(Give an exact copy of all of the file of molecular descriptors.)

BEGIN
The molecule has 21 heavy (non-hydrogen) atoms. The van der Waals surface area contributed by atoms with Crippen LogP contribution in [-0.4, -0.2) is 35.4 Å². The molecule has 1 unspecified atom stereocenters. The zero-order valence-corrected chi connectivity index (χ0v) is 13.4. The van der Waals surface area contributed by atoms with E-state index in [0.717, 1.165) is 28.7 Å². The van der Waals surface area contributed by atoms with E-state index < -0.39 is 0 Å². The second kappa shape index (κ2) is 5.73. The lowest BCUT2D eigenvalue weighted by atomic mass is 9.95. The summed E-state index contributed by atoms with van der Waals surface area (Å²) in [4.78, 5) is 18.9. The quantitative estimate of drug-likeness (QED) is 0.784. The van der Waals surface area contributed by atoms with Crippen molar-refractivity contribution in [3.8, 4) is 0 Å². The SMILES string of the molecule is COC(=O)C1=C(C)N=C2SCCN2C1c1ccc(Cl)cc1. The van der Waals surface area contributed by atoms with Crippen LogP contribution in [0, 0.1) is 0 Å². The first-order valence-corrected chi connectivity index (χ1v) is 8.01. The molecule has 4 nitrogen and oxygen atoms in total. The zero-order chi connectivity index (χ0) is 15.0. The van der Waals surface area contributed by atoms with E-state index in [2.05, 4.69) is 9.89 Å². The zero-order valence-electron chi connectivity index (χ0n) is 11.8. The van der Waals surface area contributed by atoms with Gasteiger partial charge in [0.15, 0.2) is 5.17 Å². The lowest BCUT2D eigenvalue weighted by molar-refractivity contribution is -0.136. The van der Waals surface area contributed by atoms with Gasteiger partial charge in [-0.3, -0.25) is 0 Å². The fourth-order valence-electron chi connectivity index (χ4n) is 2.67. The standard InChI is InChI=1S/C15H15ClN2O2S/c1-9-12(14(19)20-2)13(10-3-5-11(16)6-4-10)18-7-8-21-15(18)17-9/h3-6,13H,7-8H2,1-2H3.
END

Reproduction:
The molecule has 21 heavy (non-hydrogen) atoms. The van der Waals surface area contributed by atoms with Crippen LogP contribution in [-0.4, -0.2) is 35.4 Å². The molecule has 1 unspecified atom stereocenters. The zero-order valence-corrected chi connectivity index (χ0v) is 13.4. The van der Waals surface area contributed by atoms with E-state index in [0.717, 1.165) is 28.7 Å². The van der Waals surface area contributed by atoms with E-state index < -0.39 is 0 Å². The second kappa shape index (κ2) is 5.73. The lowest BCUT2D eigenvalue weighted by atomic mass is 9.95. The summed E-state index contributed by atoms with van der Waals surface area (Å²) in [4.78, 5) is 18.9. The quantitative estimate of drug-likeness (QED) is 0.784. The van der Waals surface area contributed by atoms with Crippen molar-refractivity contribution in [3.8, 4) is 0 Å². The SMILES string of the molecule is COC(=O)C1=C(C)N=C2SCCN2C1c1ccc(Cl)cc1. The van der Waals surface area contributed by atoms with Crippen LogP contribution in [0, 0.1) is 0 Å². The first-order valence-corrected chi connectivity index (χ1v) is 8.01. The molecule has 4 nitrogen and oxygen atoms in total. The zero-order chi connectivity index (χ0) is 15.0. The van der Waals surface area contributed by atoms with E-state index in [2.05, 4.69) is 9.89 Å². The zero-order valence-electron chi connectivity index (χ0n) is 11.8. The van der Waals surface area contributed by atoms with Gasteiger partial charge in [0.15, 0.2) is 5.17 Å². The lowest BCUT2D eigenvalue weighted by molar-refractivity contribution is -0.136. The van der Waals surface area contributed by atoms with Gasteiger partial charge in [-0.3, -0.25) is 0 Å². The fourth-order valence-electron chi connectivity index (χ4n) is 2.67. The standard InChI is InChI=1S/C15H15ClN2O2S/c1-9-12(14(19)20-2)13(10-3-5-11(16)6-4-10)18-7-8-21-15(18)17-9/h3-6,13H,7-8H2,1-2H3.